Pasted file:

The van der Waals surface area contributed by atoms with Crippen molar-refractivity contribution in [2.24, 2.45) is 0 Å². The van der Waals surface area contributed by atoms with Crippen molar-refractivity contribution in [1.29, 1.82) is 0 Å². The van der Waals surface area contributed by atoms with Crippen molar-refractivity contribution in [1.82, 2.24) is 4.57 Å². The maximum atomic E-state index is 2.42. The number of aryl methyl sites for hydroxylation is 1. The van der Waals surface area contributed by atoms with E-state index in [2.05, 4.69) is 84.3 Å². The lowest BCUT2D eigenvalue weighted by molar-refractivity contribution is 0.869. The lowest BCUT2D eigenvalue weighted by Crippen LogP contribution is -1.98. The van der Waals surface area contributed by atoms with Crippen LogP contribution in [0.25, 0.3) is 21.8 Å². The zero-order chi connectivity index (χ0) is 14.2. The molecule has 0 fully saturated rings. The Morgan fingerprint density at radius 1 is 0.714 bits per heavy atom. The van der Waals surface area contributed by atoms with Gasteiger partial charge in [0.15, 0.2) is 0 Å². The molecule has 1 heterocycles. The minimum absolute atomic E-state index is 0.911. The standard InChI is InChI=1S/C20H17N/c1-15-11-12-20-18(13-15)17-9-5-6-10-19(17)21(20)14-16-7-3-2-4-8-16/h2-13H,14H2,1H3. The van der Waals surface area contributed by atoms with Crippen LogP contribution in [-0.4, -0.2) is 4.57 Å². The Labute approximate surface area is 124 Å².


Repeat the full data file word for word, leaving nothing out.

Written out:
The van der Waals surface area contributed by atoms with Crippen molar-refractivity contribution in [2.24, 2.45) is 0 Å². The van der Waals surface area contributed by atoms with Crippen molar-refractivity contribution in [1.29, 1.82) is 0 Å². The van der Waals surface area contributed by atoms with Crippen molar-refractivity contribution in [1.82, 2.24) is 4.57 Å². The maximum atomic E-state index is 2.42. The number of aryl methyl sites for hydroxylation is 1. The van der Waals surface area contributed by atoms with E-state index in [2.05, 4.69) is 84.3 Å². The lowest BCUT2D eigenvalue weighted by molar-refractivity contribution is 0.869. The lowest BCUT2D eigenvalue weighted by Crippen LogP contribution is -1.98. The van der Waals surface area contributed by atoms with Crippen LogP contribution in [0.25, 0.3) is 21.8 Å². The zero-order chi connectivity index (χ0) is 14.2. The molecule has 0 fully saturated rings. The Morgan fingerprint density at radius 1 is 0.714 bits per heavy atom. The van der Waals surface area contributed by atoms with Gasteiger partial charge in [0.15, 0.2) is 0 Å². The molecule has 1 heterocycles. The minimum absolute atomic E-state index is 0.911. The standard InChI is InChI=1S/C20H17N/c1-15-11-12-20-18(13-15)17-9-5-6-10-19(17)21(20)14-16-7-3-2-4-8-16/h2-13H,14H2,1H3. The van der Waals surface area contributed by atoms with Crippen LogP contribution in [-0.4, -0.2) is 4.57 Å². The Labute approximate surface area is 124 Å².